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ICRANet Newsletter



ICRANet Newsletter
November-December 2019 - January 2020



SUMMARY
1. ICRANet Press Release "A New Paradigm of Black Hole Physics Leads to a New Quantum in Fundamental Physical Laws"
2. ICRANet-Armenia has been provided by the law with offices for gratuitous use in prestigious Marshal Baghramyan Avenue area in Yerevan
3. Renewal of the collaboration agreement ICRANet - CNR, December 23, 2019
4. Stakeholders' conference on the future of the Marie Sklodowska-Curie Actions, Brussels, December 3, 2019
5. Visit of the artist Michelangelo Pistoletto, ICRANet Pescara, January 14-15, 2020
6. "Mercurio in sole visu". Second event of the project "Alternanza scuola-lavoro" with High School G. Galilei of Pescara at ICRANet center, November 11, 2019
7. "Betelgeuse dimming: the state of the star", ICRANet workshop in Pescara, January 17, 2020
8. Prof. Ruffini intervention at "Science by Night", High School G. Galilei of Pescara, January 18, 2020
9. Visit of the Prefect of Pescara and the exhibition "Einstein, Fermi, Heisenberg and the birth of Relativistic Astrophysics", ICRANet Pescara, January 25-February 29, 2020
10. Scientific visits to ICRANet
11. Seminars at ICRANet center in Pescara
12. Prof. Ruffini awarded the prize Rosone d’oro 2019, Pianella, Italy, December 21, 2019
13. Upcoming meetings
14. Recent publications



1. ICRANet Press Release "A New Paradigm of Black Hole Physics Leads to a New Quantum in Fundamental Physical Laws"

A change of paradigm in black hole physics, leading to new perspectives in the role of the quantum in fundamental laws of physics, is finally reaching its most cogent confirmation by the introduction of the "inner engine" originating the GeV emission of GRB 130427A. This is explained in the new article [1], published today (22 November 2019) in The Astrophysical Journal, co-authored by R. Ruffini, R. Moradi, J. A. Rueda, L. Becerra, C. L. Bianco, C. Cherubini, Y. C. Chen, M. Karlica, N. Sahakyan, Y. Wang, and S. S. Xue. Remo Ruffini, Director of ICRANet, recalls that this a final step of a 49 years effort. In our joint article of 1971 with John Archibald Wheeler, "Introducing the black hole" [2], we pointed out how the concept of "continuous gravitational contraction", conceived by Oppenheimer and Snyder [3] for the Schwarzschild geometry, had profound modifications by introducing the Kerr metric describing the gravitational field of a spinning mass [4]. We there introduced an effective potential technique to address the particle trajectories around the Kerr black hole (BH), see Problem 12.2 in [5], that led to: 1) the determination of the last stable orbits around the Kerr BH amply applied to the study of gravitational accretion in a vast number of processes, from active galactic nuclei (AGNs), to accretion disk around the BH, to the emission of gravitational waves, see ch. 33 and 34 in [6]; 2) the mass-energy formula of a Kerr BH [7], of a Kerr-Newman BH [8] later confirmed by [9] (see Figure 1) and 3) the progressive change of the Oppenheimer paradigm, based on a Schwarzschild "dead" BH, to the new paradigm envisaging the Kerr "alive" BH indicating the BH as the "largest storehouse of energy in the Universe" [10]. Precisely, the "inner engine" extracting the rotational Christodoulou-Hawking-Ruffini energy of the Kerr BH, has been identified today, after 49 years, in GRB 130427A [1] and has been already successfully extended to GRB 190114C [11]. These results have been made possible thanks to the outstanding data of the GBM and LAT detectors of the Fermi satellite, the BAT and XRT detectors of the Neil Gehrels Swift Observatory, and the optical and the higher energy detectors on the ground.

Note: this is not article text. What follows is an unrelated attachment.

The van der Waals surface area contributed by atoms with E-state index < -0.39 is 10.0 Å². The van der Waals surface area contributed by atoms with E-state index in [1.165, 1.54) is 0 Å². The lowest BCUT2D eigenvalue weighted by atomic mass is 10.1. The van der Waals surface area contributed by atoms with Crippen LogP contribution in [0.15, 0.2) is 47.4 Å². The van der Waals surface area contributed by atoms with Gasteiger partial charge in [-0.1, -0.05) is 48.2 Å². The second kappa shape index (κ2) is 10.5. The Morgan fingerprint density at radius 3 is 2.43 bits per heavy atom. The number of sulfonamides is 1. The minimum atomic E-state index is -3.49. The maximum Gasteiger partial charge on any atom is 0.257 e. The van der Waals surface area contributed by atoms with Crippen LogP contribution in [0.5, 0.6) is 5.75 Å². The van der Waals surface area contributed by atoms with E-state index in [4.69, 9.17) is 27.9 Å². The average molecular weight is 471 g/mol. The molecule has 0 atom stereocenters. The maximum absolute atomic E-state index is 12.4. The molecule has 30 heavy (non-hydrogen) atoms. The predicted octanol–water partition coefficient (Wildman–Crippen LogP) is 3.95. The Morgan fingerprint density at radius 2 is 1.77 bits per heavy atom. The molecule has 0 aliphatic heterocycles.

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Fig. 1. Prof. Remo Ruffini and Prof. Roy Kerr with his wife at Prof. Stephen Hawking’s home in Cambridge for dinner on 20 June 2017, celebrating the Christodoulou-Hawking-Ruffini mass-energy formula of the Kerr metric.